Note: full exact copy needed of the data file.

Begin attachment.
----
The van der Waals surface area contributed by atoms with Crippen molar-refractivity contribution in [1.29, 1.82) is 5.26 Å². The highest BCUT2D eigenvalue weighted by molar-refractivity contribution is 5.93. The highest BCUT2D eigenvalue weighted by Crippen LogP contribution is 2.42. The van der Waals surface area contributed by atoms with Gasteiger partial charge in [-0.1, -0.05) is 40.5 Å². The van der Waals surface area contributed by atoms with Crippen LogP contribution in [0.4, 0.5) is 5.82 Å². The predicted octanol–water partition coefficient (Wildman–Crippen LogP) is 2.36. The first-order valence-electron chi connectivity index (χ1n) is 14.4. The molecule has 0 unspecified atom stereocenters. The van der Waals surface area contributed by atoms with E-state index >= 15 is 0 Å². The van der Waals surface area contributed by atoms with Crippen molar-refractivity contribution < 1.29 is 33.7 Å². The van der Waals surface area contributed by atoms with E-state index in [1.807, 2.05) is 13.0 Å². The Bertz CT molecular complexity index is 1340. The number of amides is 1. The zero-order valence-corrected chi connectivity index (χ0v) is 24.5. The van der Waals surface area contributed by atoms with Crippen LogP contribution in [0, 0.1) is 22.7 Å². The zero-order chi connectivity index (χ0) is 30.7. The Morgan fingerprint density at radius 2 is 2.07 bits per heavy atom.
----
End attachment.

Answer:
The van der Waals surface area contributed by atoms with Crippen molar-refractivity contribution in [1.29, 1.82) is 5.26 Å². The highest BCUT2D eigenvalue weighted by molar-refractivity contribution is 5.93. The highest BCUT2D eigenvalue weighted by Crippen LogP contribution is 2.42. The van der Waals surface area contributed by atoms with Gasteiger partial charge in [-0.1, -0.05) is 40.5 Å². The van der Waals surface area contributed by atoms with Crippen LogP contribution in [0.4, 0.5) is 5.82 Å². The predicted octanol–water partition coefficient (Wildman–Crippen LogP) is 2.36. The first-order valence-electron chi connectivity index (χ1n) is 14.4. The molecule has 0 unspecified atom stereocenters. The van der Waals surface area contributed by atoms with E-state index >= 15 is 0 Å². The van der Waals surface area contributed by atoms with Crippen molar-refractivity contribution < 1.29 is 33.7 Å². The van der Waals surface area contributed by atoms with E-state index in [1.807, 2.05) is 13.0 Å². The Bertz CT molecular complexity index is 1340. The number of amides is 1. The zero-order valence-corrected chi connectivity index (χ0v) is 24.5. The van der Waals surface area contributed by atoms with Crippen LogP contribution in [0, 0.1) is 22.7 Å². The zero-order chi connectivity index (χ0) is 30.7. The Morgan fingerprint density at radius 2 is 2.07 bits per heavy atom.